The Sunday Services

Unless noted, we have one Sunday worship service at 10:30 a.m.
Childcare is available.

Month of Sundays 

Envisioning Futures

September 7 – Grandparents and Grandchildren: Envisioning the World of Tomorrow

  – Rev. Michael Walker

In honor of Grandparents Day, grandparents and grandchildren are encouraged to consider the world of the other.  What was the world like, during a grandparent’s childhood?  What will the world be like, in a grandchild’s future?  First, we will explore how much the world has changed in the lifetimes of grandparents, then we will consider a future of burgeoning possibility.  Rev. Mike wonders, what spiritual truth does one glean, in the gleam of a grandchild’s eye?

September 14 – Coming Home, Again

– Rev. Michael Walker

The official beginning of the church year, our annual Homecoming service (also called Ingathering), will be a celebration of being in community with each other.  Rev. Mike will be joined in this service by the KUUF staff, as a beginning-of-the-year introduction. 

Consider, a family holiday dinner: sometimes we are not happy with one of our relatives; sometimes we dread going to the dinner.  And then we do, and we find ways to talk with that person, and have fun being with the whole group (which is so much more than just that one person), and we realize that we are happy to have come to dinner, after all.  We all know that we had a difficult year, last year.  Many of us are working on new ways of being together, co-creating plans and developing ideas, holding discussion groups, etc., to ensure that this year is a positive growth experience for the congregation.  We hope that you will join us.  

A community potluck follows the service.

September 21 – Springing Forth with New Visions

 – Rev. Michael Walker

The vernal season is one of new growth and new ideas, eventually birthing possibilities only just conceived.  Rev. Mike will offer up ideas and vision, based on his recent discussions with the KUUF Board, various Committee Chairs and Staff, as well as the UUA Staff, regarding where the fellowship may go in the future.  We will consider the upcoming ministerial transition, and what KUUF may choose to do after Rev. Mike’s departure.  However, this will be explored from a spiritual and relational perspective, rather than an informational session (of which the Transition Team is likely host many, in the near future.)  If the last season was gloomy and overcast, we are reminded that Spring always follows Winter, with days of sunshine and new growth.  It is our task to tend to the new growth, as good gardeners do.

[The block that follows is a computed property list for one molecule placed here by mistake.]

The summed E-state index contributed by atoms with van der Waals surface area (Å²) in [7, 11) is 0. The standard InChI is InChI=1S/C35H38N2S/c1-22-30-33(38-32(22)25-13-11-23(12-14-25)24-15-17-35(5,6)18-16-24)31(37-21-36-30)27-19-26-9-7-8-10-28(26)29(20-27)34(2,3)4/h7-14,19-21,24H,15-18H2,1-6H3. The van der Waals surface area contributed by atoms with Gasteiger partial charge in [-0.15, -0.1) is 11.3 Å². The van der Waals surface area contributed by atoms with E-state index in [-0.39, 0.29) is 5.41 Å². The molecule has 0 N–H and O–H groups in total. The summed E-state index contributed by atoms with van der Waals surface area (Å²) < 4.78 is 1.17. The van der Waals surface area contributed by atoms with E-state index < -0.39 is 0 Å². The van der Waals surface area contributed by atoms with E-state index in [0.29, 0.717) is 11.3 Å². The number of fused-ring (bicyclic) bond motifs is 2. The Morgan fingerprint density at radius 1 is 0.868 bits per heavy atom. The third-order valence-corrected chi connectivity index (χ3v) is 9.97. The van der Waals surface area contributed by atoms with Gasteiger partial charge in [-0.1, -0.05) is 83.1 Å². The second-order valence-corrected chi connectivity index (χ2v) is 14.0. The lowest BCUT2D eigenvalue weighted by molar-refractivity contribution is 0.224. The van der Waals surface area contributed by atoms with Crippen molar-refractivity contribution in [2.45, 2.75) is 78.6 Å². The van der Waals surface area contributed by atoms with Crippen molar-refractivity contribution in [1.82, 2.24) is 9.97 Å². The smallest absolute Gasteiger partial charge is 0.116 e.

September 28 – "The Here-After" - Why am I Here and What am I After? 

 – Worship Committee & other KUUF Members

The Worship Committee is inviting a few members (names to be announced in a future issue of the email update, The Candle Lite) to share their thoughts on the question: Why am I here and what am I after?  This service will consider the importance of community, friendship and family, from the perspectives of long-time KUUF members, who are strongly invested in the fellowship’s future.  Please come and support your fellow members, and maybe learn something you didn’t know, about this or that person.  A community potluck follows the service, and you will all have an opportunity to share with others: Why are you here and what are you after?

Psychology Today, Nov. 2010. “Wander Woman” blog, “How to Enjoy the Fear of the Future,” by Marcia Reynolds, Psy.D.


Our ChaliceWe meet for worship each Sunday at 10:30 a.m.  Our children's religious education classes meet during the morning service.

The Fellowship Hour follows worship services, with coffee and tea served, and supervision is provided for children on our playground. Our Sunday services draw from Jewish, Christian and earth-centered religious traditions, as well as from the wisdom of Eastern religious thought. We also seek meaning in personal experience and witness, social issues, literature and the sciences.

Our services begin with a warm welcome and the lighting of our Unitarian Universalist symbol, the flaming chalice. Our minister leads services about 3 times per month with the support of lay leaders and our Worship Committee. We also have guest speakers and fully lay-led services throughout the year.

A rich tapestry of music is interwoven with each service, with exuberant congregational hymns, a wonderful choir, and beautiful piano solos. We are a singing congregation, enjoying the spiritual connection music brings us each week.

During the months from mid-September to mid-June, the children begin the morning in the sanctuary with their parents, proceeding to their classes after a time of "sharing for all ages." Our sanctuary has wide windows which look out over a majestic forest, encouraging us to honor the spiritual in the natural world, and to "walk softly on the earth." You'll find great diversity in how our members dress on Sunday mornings - but "Northwest casual" (yes, even jeans) is the norm for many of us.